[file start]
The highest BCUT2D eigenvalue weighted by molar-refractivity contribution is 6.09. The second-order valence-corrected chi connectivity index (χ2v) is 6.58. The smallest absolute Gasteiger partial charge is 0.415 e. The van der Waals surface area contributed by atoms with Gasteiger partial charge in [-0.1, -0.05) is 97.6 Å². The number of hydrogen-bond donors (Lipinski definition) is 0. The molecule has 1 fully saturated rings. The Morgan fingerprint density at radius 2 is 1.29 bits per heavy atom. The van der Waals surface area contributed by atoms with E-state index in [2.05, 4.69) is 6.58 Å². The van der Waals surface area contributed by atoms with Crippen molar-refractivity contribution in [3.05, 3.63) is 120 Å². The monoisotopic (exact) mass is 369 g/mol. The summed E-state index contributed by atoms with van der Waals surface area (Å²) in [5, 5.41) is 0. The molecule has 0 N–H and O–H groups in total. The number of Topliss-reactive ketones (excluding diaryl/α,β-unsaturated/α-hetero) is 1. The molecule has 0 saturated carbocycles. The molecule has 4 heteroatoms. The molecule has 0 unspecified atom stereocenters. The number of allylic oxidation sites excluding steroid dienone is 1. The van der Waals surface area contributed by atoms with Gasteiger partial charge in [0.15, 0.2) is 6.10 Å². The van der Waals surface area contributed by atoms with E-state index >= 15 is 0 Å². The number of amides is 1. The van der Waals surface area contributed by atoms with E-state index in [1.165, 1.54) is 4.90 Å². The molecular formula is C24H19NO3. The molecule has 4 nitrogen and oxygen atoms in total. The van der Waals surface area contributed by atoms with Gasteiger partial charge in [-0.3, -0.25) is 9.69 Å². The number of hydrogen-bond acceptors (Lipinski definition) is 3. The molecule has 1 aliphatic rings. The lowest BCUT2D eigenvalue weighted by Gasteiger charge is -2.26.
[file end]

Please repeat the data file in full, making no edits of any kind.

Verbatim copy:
The highest BCUT2D eigenvalue weighted by molar-refractivity contribution is 6.09. The second-order valence-corrected chi connectivity index (χ2v) is 6.58. The smallest absolute Gasteiger partial charge is 0.415 e. The van der Waals surface area contributed by atoms with Gasteiger partial charge in [-0.1, -0.05) is 97.6 Å². The number of hydrogen-bond donors (Lipinski definition) is 0. The molecule has 1 fully saturated rings. The Morgan fingerprint density at radius 2 is 1.29 bits per heavy atom. The van der Waals surface area contributed by atoms with E-state index in [2.05, 4.69) is 6.58 Å². The van der Waals surface area contributed by atoms with Crippen molar-refractivity contribution in [3.05, 3.63) is 120 Å². The monoisotopic (exact) mass is 369 g/mol. The summed E-state index contributed by atoms with van der Waals surface area (Å²) in [5, 5.41) is 0. The molecule has 0 N–H and O–H groups in total. The number of Topliss-reactive ketones (excluding diaryl/α,β-unsaturated/α-hetero) is 1. The molecule has 0 saturated carbocycles. The molecule has 4 heteroatoms. The molecule has 0 unspecified atom stereocenters. The number of allylic oxidation sites excluding steroid dienone is 1. The van der Waals surface area contributed by atoms with Gasteiger partial charge in [0.15, 0.2) is 6.10 Å². The van der Waals surface area contributed by atoms with E-state index >= 15 is 0 Å². The number of amides is 1. The van der Waals surface area contributed by atoms with E-state index in [1.165, 1.54) is 4.90 Å². The molecular formula is C24H19NO3. The molecule has 4 nitrogen and oxygen atoms in total. The van der Waals surface area contributed by atoms with Gasteiger partial charge in [-0.3, -0.25) is 9.69 Å². The number of hydrogen-bond acceptors (Lipinski definition) is 3. The molecule has 1 aliphatic rings. The lowest BCUT2D eigenvalue weighted by Gasteiger charge is -2.26.